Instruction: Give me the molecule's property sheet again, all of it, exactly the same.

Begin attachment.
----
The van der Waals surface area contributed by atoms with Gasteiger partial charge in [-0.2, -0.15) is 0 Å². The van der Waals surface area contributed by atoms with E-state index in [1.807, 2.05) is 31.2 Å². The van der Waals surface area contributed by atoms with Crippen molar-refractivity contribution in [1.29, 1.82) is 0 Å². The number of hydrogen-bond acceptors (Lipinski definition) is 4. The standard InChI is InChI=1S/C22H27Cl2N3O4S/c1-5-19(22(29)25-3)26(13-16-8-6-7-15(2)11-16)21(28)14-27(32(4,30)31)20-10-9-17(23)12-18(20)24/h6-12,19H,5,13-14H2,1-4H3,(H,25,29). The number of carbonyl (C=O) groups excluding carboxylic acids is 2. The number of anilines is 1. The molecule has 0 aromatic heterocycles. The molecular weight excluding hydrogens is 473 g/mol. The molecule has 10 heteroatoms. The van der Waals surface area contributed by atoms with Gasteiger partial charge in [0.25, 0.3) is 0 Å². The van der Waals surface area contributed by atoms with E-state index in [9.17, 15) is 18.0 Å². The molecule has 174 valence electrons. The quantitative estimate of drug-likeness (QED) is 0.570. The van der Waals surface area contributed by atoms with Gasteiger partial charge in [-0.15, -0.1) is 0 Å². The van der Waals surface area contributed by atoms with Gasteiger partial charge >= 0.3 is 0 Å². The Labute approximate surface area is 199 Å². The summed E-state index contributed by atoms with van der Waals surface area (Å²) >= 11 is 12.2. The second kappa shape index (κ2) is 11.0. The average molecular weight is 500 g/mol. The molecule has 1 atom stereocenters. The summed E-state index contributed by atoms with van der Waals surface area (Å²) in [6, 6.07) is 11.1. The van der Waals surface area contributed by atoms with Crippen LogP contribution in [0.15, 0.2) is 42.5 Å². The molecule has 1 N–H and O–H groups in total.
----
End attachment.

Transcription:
The van der Waals surface area contributed by atoms with Gasteiger partial charge in [-0.2, -0.15) is 0 Å². The van der Waals surface area contributed by atoms with E-state index in [1.807, 2.05) is 31.2 Å². The van der Waals surface area contributed by atoms with Crippen molar-refractivity contribution in [1.29, 1.82) is 0 Å². The number of hydrogen-bond acceptors (Lipinski definition) is 4. The standard InChI is InChI=1S/C22H27Cl2N3O4S/c1-5-19(22(29)25-3)26(13-16-8-6-7-15(2)11-16)21(28)14-27(32(4,30)31)20-10-9-17(23)12-18(20)24/h6-12,19H,5,13-14H2,1-4H3,(H,25,29). The number of carbonyl (C=O) groups excluding carboxylic acids is 2. The number of anilines is 1. The molecule has 0 aromatic heterocycles. The molecular weight excluding hydrogens is 473 g/mol. The molecule has 10 heteroatoms. The van der Waals surface area contributed by atoms with Gasteiger partial charge in [0.25, 0.3) is 0 Å². The van der Waals surface area contributed by atoms with E-state index in [9.17, 15) is 18.0 Å². The molecule has 174 valence electrons. The quantitative estimate of drug-likeness (QED) is 0.570. The van der Waals surface area contributed by atoms with Gasteiger partial charge in [-0.15, -0.1) is 0 Å². The van der Waals surface area contributed by atoms with Gasteiger partial charge >= 0.3 is 0 Å². The Labute approximate surface area is 199 Å². The summed E-state index contributed by atoms with van der Waals surface area (Å²) >= 11 is 12.2. The second kappa shape index (κ2) is 11.0. The average molecular weight is 500 g/mol. The molecule has 1 atom stereocenters. The summed E-state index contributed by atoms with van der Waals surface area (Å²) in [6, 6.07) is 11.1. The van der Waals surface area contributed by atoms with Crippen LogP contribution in [0.15, 0.2) is 42.5 Å². The molecule has 1 N–H and O–H groups in total.